Final Words

Here is the first version of my first ever business plan for a blog. It feels good to have written something down. A lot easier to start refining things when there is something to build on.

I think the potential is there and risks are manageable. Now, what is left is execution.

What did I miss, where did I go wrong? Let me know in the comments!

How to embed a tweet on a WordPress post?

When you want to embed a tweet on a WordPress post you have a couple of options on how to do it. All of them super simple to do.

The Simple Way

Simplest option is to just paste URL for a tweet to the post and WordPress is smart enough to show the tweet in the post and not the URL.

You can find the URL for the tweet from the menu that can be accessed via three dots below the tweet in question.

How to embed a tweet on a WordPress post?

I thought that I would need to install a plugin to achieve this and was thus pleasantly surprised that it was possible to do this out of the box.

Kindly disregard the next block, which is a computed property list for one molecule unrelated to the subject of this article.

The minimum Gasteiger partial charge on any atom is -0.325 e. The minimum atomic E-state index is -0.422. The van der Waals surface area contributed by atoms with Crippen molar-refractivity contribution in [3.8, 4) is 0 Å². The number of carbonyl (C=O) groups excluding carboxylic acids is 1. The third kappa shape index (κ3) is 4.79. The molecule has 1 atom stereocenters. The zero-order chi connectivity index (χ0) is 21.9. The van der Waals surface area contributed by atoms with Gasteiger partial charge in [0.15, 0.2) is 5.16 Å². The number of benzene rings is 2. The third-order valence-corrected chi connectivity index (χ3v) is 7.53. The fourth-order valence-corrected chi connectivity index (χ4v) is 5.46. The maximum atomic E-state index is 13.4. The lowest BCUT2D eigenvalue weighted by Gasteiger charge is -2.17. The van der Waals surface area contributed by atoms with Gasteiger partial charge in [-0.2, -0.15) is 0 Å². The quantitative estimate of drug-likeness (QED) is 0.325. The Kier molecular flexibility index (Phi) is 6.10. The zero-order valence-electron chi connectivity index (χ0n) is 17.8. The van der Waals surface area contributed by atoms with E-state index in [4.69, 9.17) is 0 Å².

Alternatively, you can choose from the menu “Embed Tweet” which gives you a piece of code you then paste into the blog post. End result is exactly the same


<blockquote class="twitter-tweet" data-lang="en">
<p dir="ltr" lang="en" style="text-align: right;">I am struggling with these in my <a href="">#Headlines</a> <a href=""></a></p>
<p style="text-align: right;">— pkdigibiz (@pkdigib) <a href="">November 23, 2016</a></p>
<script async src="//" charset="utf-8"></script>

(Slightly) More Advanced Way